Photo archives maintain a hidden connection between knowledge and power.
Two different kinds of books from Shedden’s photographs.
Photography is a universal language.
History takes on the character of the spectacle.
There are two ways of converting photos into ‘works of art’.
A book reproduces photos by single author -> implicit concession to a neo-romantic auteurism.
Post-romantic or post-modern reception of these photos is more disturbing and likely.
Hidden imperatives of photographic culture drag us into two contradictory directions: -> science/objective truth + art/subjective experience.
If photography’s position is common culture is problematic then need to move from art-historical bias.
Archive = divided yet connected elements of imaginary social mechanism.
Provide conceptual tools for unified understanding of social workings of photography in industrialized environment.
Neither content/forms/receptions/interpretations of the archive of human achievements can be assumed to be innocent.
The Photographer’s Gallery had a very thought provoking artist talk today. Indian, transmedia artist, Poulomi Basu discussed her projects To Conquer Her Land, Blood Speaks and Centralia. Her work revolves around the injustices Indian women are subjected to and the need for real and lasting social change.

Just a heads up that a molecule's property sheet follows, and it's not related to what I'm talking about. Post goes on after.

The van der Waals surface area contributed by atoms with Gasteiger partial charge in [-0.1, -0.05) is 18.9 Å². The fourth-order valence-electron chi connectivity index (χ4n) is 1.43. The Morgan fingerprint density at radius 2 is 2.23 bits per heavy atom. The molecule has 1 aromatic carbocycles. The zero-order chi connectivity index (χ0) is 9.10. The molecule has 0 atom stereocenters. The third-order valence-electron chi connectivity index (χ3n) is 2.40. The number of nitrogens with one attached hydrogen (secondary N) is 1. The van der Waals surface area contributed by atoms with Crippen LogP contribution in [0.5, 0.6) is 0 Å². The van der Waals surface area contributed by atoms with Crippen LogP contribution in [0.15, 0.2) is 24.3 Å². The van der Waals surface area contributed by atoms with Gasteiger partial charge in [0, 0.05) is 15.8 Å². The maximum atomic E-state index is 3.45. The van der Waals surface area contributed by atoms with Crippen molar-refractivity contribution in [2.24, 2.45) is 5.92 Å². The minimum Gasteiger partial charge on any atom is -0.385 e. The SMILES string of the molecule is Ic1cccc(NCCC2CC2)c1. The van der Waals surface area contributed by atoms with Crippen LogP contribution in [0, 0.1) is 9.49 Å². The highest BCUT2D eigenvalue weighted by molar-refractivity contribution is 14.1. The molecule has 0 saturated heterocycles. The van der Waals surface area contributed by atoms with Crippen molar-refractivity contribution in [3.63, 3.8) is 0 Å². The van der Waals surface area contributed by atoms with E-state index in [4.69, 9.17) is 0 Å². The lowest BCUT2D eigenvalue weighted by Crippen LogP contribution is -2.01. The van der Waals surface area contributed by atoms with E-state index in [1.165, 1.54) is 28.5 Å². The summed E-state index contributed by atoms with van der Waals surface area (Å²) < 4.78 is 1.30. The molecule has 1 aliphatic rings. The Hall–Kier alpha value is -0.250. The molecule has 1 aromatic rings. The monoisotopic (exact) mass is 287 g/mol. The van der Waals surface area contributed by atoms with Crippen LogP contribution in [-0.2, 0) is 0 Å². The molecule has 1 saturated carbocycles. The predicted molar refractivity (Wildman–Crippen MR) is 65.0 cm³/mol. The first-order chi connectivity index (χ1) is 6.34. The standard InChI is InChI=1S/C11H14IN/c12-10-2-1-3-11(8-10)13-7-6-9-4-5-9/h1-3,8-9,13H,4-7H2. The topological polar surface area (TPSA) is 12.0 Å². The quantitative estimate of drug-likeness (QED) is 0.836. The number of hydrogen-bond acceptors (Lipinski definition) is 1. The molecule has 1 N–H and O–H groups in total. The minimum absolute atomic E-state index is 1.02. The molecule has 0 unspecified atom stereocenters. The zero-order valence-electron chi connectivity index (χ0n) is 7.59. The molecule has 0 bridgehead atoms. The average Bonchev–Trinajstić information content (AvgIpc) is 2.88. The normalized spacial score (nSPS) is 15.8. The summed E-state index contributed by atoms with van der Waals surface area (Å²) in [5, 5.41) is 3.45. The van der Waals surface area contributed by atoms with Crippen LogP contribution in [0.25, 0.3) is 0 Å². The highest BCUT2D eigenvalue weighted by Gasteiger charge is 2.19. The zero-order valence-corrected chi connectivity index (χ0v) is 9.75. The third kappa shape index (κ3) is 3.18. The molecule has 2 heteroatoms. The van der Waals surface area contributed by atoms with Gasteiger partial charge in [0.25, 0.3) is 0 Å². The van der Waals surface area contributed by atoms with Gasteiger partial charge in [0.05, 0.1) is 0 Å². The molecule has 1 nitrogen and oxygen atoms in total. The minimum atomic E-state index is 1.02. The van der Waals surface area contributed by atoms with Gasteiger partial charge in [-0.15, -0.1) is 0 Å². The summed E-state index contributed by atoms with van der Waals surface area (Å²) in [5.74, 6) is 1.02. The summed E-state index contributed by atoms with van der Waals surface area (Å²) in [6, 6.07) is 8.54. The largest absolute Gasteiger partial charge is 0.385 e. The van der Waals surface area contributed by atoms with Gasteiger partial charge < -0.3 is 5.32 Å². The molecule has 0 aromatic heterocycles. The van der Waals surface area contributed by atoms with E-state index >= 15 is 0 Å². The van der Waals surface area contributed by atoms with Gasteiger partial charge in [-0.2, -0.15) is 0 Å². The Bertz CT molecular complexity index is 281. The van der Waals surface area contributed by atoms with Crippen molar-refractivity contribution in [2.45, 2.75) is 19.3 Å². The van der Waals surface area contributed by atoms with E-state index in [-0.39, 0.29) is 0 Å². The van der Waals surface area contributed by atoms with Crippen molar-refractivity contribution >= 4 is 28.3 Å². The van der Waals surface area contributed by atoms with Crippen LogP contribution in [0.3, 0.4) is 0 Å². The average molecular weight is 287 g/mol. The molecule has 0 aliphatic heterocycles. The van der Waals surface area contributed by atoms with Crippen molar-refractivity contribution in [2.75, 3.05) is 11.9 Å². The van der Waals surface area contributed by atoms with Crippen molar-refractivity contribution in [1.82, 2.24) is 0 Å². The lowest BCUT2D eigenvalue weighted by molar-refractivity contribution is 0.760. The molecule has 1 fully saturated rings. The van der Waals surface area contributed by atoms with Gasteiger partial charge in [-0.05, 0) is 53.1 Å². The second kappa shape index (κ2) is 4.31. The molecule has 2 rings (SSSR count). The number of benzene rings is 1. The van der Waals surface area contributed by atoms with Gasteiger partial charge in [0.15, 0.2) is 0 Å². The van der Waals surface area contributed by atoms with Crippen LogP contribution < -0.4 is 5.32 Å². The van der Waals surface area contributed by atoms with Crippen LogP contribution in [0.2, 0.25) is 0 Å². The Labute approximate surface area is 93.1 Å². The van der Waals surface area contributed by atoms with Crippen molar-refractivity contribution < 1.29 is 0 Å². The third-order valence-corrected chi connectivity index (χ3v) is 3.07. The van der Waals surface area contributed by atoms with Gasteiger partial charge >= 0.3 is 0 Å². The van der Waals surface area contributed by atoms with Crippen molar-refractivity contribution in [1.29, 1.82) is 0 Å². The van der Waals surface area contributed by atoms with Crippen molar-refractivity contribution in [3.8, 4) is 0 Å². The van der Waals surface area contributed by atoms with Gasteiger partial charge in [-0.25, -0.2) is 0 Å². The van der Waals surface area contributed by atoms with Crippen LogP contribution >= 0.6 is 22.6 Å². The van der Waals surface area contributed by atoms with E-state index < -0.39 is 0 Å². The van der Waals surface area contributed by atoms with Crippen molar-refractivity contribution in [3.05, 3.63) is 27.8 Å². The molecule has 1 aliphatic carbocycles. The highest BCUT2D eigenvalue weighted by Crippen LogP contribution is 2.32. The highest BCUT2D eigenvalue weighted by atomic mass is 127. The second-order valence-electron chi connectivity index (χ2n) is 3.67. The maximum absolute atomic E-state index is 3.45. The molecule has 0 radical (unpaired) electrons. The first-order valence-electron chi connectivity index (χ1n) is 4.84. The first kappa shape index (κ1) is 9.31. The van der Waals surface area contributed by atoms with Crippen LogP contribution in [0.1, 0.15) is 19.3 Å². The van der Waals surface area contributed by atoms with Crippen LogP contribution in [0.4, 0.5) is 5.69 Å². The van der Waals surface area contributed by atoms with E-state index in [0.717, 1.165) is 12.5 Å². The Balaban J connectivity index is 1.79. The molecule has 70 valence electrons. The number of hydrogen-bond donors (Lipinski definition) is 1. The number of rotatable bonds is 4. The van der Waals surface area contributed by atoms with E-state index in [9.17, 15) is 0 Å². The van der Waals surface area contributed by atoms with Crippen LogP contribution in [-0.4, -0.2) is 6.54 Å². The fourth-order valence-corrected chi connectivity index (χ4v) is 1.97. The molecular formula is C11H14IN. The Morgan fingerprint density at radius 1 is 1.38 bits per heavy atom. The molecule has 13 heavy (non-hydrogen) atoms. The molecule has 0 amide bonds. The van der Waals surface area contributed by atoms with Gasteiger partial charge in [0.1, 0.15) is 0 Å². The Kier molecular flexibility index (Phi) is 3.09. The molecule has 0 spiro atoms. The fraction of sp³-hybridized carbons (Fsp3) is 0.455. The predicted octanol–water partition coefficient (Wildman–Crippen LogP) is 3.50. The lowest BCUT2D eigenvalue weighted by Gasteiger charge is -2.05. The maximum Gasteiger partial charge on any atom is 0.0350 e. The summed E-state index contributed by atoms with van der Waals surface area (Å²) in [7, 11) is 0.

To Conquer Her Land is about the Indian women serving in the army on the LOC (line of control, which is the border between India, Pakistan and Bangladesh). Because both India and Pakistan are nuclear armed countries, this no-man’s land territory is quite dangerous for women as they are subject to rape and sexual assaults. Indian women join the army for various reasons, the majority of who want to stave off being forced to marry at an early age. Some do so in order to avoid being sold into prostitution by their family members. Women are regarded as disposable property in India and therefore, many women see the army as a means of providing money for their homes, as well as a chance of freedom. Basu spent about three years making this project, which was her first major body of work.